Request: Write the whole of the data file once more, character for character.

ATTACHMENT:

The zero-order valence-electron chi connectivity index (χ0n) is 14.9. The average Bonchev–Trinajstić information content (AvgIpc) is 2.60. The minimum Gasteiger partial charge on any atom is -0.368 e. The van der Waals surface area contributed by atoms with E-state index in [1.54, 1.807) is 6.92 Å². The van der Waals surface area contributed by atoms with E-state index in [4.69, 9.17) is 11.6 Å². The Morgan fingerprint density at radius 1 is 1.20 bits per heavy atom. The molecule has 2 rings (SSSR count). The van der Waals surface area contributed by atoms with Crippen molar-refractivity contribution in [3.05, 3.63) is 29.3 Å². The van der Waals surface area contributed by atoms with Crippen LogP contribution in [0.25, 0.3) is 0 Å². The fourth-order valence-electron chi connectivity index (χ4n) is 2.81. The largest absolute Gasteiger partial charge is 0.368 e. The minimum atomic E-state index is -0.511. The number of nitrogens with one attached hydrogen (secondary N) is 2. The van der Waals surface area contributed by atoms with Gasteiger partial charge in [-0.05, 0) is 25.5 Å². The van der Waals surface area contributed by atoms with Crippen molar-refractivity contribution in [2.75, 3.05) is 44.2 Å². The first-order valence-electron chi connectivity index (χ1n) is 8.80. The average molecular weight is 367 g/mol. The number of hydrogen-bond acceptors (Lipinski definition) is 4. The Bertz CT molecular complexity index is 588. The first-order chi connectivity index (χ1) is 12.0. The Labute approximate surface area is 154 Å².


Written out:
The zero-order valence-electron chi connectivity index (χ0n) is 14.9. The average Bonchev–Trinajstić information content (AvgIpc) is 2.60. The minimum Gasteiger partial charge on any atom is -0.368 e. The van der Waals surface area contributed by atoms with E-state index in [1.54, 1.807) is 6.92 Å². The van der Waals surface area contributed by atoms with E-state index in [4.69, 9.17) is 11.6 Å². The Morgan fingerprint density at radius 1 is 1.20 bits per heavy atom. The molecule has 2 rings (SSSR count). The van der Waals surface area contributed by atoms with Crippen molar-refractivity contribution in [3.05, 3.63) is 29.3 Å². The van der Waals surface area contributed by atoms with Crippen LogP contribution in [0.25, 0.3) is 0 Å². The fourth-order valence-electron chi connectivity index (χ4n) is 2.81. The largest absolute Gasteiger partial charge is 0.368 e. The minimum atomic E-state index is -0.511. The number of nitrogens with one attached hydrogen (secondary N) is 2. The van der Waals surface area contributed by atoms with Gasteiger partial charge in [-0.05, 0) is 25.5 Å². The van der Waals surface area contributed by atoms with Crippen molar-refractivity contribution in [2.75, 3.05) is 44.2 Å². The first-order valence-electron chi connectivity index (χ1n) is 8.80. The average molecular weight is 367 g/mol. The number of hydrogen-bond acceptors (Lipinski definition) is 4. The Bertz CT molecular complexity index is 588. The first-order chi connectivity index (χ1) is 12.0. The Labute approximate surface area is 154 Å².